Suberin fatty acids from outer birch bark: Isolation and physical material characterization

Jyrki Heinämäki, Minni M. Pirttimaa, Sami Alakurtti, Pauliina H. Pitkänen, Heimo Kanerva, Janne Hulkko, Urve Paaver, Jaan Aruväli, Jouko Yliruusi, Karin Kogermann

    Research output: Contribution to journalArticleScientificpeer-review

    8 Citations (Scopus)

    Abstract

    The isolation and physical material properties of suberin fatty acids (SFAs) were investigated with special reference to their potential applications as novel pharmaceutical excipients. SFAs were isolated from outer birch bark (OBB) with a new extractive hydrolysis method. The present simplified isolation process resulted in a moderate batch yield and chemical purity of SFAs, but further development is needed for establishing batch-to-batch variation. Cryogenic milling was the method of choice for the particle size reduction of SFAs powder. The cryogenically milled SFAs powder exhibited a semicrystalline structure with apparent microcrystalline domains within an amorphous fatty acids matrix. The thermogravimetric analysis (TGA) of SFAs samples showed a good thermal stability up to 200 °C, followed by a progressive weight loss, reaching a plateau at about 95% volatilization at about 470 °C. The binary blends of SFAs and microcrystalline cellulose (MCC; Avicel PH 101) in a ratio of 25:75 (w/w) displayed good powder flow and tablet compression properties. The corresponding theophylline-containing tablets showed sustained or prolonged-release characteristics. The physicochemical and bulk powder properties of SFAs isolated from OBB are auspicious in terms of potential pharmaceutical excipient applications.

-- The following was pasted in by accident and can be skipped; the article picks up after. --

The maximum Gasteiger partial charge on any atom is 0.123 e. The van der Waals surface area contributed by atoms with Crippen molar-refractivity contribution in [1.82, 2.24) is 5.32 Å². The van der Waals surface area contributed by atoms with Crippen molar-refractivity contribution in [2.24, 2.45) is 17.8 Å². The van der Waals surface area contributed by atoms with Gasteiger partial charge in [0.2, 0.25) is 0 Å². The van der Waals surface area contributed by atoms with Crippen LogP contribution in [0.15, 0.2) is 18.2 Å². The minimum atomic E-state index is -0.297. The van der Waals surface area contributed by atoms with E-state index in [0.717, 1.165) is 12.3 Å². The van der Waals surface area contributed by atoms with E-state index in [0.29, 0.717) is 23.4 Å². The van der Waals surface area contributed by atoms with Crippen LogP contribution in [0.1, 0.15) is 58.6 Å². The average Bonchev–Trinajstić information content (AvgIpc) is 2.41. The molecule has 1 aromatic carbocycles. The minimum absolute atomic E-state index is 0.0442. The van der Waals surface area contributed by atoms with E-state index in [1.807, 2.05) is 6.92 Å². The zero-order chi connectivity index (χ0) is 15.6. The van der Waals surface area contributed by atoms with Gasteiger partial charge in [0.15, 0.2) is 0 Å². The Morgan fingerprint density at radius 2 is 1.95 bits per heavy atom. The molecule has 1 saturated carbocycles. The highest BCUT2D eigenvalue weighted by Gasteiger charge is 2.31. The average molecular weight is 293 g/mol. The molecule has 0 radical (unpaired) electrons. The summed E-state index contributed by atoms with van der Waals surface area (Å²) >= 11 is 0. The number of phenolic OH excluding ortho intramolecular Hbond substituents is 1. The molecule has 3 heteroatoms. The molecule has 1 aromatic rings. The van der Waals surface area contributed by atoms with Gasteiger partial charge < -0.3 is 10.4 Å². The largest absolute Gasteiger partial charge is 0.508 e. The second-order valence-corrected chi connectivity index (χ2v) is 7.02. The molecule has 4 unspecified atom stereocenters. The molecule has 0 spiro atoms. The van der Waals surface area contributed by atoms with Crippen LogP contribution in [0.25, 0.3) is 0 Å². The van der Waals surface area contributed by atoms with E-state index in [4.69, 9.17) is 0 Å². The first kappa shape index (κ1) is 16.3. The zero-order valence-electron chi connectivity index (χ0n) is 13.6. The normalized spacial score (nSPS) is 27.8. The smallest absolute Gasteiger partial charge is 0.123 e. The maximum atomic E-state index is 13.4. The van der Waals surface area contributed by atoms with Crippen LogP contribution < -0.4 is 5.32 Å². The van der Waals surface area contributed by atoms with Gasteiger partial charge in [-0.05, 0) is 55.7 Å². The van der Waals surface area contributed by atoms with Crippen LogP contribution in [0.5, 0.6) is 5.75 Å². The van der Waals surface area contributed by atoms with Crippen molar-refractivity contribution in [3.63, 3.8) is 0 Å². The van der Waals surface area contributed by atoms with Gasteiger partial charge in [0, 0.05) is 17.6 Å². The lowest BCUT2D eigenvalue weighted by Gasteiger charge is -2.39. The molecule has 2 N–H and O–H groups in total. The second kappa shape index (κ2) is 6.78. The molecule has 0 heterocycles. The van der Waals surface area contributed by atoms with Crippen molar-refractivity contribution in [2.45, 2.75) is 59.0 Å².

Original languageEnglish
    Pages (from-to)916-924
    Number of pages9
    JournalJournal of Natural Products
    Volume80
    Issue number4
    DOIs
    Publication statusPublished - 28 Apr 2017
    MoE publication typeA1 Journal article-refereed

    Fingerprint Dive into the research topics of 'Suberin fatty acids from outer birch bark: Isolation and physical material characterization'. Together they form a unique fingerprint.

    Cite this